You can set up a secure virtual private networks (VPN) to telephones on small office/home office (SOHO) routers that have FXS interfaces for telephones.

If you use Centrex service, there still may be advantages to using incremental VoIP, the details of which will be discussed in a future article.

Checklist for Tie Line and Related POTS Replacement
Does my organisation have more than one site? Find out how your tie lines are provided, and how they can be replaced.
Do you have remote telephone users? Consider VPN.
If not, does it have a PBX at its single site or intelligent telephones that can transfer calls and the like? Consider virtual PBX.

Hotlines
There is a wide range of business applications for phones that don't provide dialling, but call a predetermined number as soon as their handset is lifted from the cradle.

These are used in applications as critical as calling for "code blue" teams in a hospital and as mundane as calling a cab to take you away from the car repair shop. In telephony jargon, this function is called private-line automatic ringdown (PLAR), and it often lends itself to VoIP.

To implement these services, you programme what is effectively automatic dialling into the voice-capable router at both ends.

Caution: proceed slowly and carefully if this is a life-critical function. VoIP actually can add value if used properly in such situations. For example, many hospitals will have one line at critical locations that goes through the switchboard and one that does not, to protect against PBX failure.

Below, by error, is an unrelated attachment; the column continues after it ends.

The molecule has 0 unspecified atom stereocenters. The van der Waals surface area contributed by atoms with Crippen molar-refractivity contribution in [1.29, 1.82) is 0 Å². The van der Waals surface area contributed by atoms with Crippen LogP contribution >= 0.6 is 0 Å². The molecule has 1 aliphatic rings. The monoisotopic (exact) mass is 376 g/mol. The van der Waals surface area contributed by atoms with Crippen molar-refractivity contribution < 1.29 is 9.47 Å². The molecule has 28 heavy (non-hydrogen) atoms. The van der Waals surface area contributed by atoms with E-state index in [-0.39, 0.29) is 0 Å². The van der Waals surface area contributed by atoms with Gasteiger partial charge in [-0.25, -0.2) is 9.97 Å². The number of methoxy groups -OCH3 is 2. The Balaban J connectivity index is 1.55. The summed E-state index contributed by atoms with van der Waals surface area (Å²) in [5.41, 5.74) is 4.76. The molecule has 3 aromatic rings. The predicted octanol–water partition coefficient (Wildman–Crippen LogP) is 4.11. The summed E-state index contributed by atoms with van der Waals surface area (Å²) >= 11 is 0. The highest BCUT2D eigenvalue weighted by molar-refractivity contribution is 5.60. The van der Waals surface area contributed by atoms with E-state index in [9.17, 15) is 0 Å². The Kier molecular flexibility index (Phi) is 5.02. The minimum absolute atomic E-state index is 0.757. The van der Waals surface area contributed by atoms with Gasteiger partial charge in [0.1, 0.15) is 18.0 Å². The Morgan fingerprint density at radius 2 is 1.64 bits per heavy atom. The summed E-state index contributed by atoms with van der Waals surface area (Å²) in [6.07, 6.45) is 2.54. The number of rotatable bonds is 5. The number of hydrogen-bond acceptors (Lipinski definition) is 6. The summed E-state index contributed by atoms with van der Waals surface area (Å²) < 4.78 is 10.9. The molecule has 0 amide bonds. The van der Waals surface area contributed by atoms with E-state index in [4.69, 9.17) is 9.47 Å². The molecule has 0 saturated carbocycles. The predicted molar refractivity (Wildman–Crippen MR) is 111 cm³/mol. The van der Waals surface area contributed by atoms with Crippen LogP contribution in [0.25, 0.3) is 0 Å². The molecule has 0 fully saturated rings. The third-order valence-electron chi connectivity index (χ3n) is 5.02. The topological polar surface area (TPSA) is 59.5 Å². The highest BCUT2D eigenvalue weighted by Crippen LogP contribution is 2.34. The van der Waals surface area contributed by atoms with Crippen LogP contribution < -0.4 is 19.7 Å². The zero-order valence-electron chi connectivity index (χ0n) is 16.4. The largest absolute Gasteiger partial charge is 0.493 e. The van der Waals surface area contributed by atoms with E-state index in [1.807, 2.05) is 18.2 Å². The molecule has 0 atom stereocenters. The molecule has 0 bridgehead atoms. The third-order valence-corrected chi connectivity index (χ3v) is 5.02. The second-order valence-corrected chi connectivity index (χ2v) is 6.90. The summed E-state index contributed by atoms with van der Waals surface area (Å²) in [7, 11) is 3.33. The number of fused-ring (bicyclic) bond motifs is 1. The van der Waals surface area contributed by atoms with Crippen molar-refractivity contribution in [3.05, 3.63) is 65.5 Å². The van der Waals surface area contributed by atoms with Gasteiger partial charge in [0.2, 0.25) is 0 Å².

Having one VoIP phone that goes through a data connection (eg. cable) while another phone goes to a POTS or VoIP PBX protects you further from a single point of failure.

Wrap-up
In this article, we've seen one incremental approach to introducing VoIP.

In future articles, we will deal with other incremental capabilities such as using facsimile over IP (FoIP) and reducing what is sometimes a huge and unexpected cost for fax services. We will explore replacing the PBX or Centrex service, emerging services such as virtual PBX, and also when it is wise to retain some of the PBX-associated capabilities such as voice mail, in the early stages of VoIP introduction.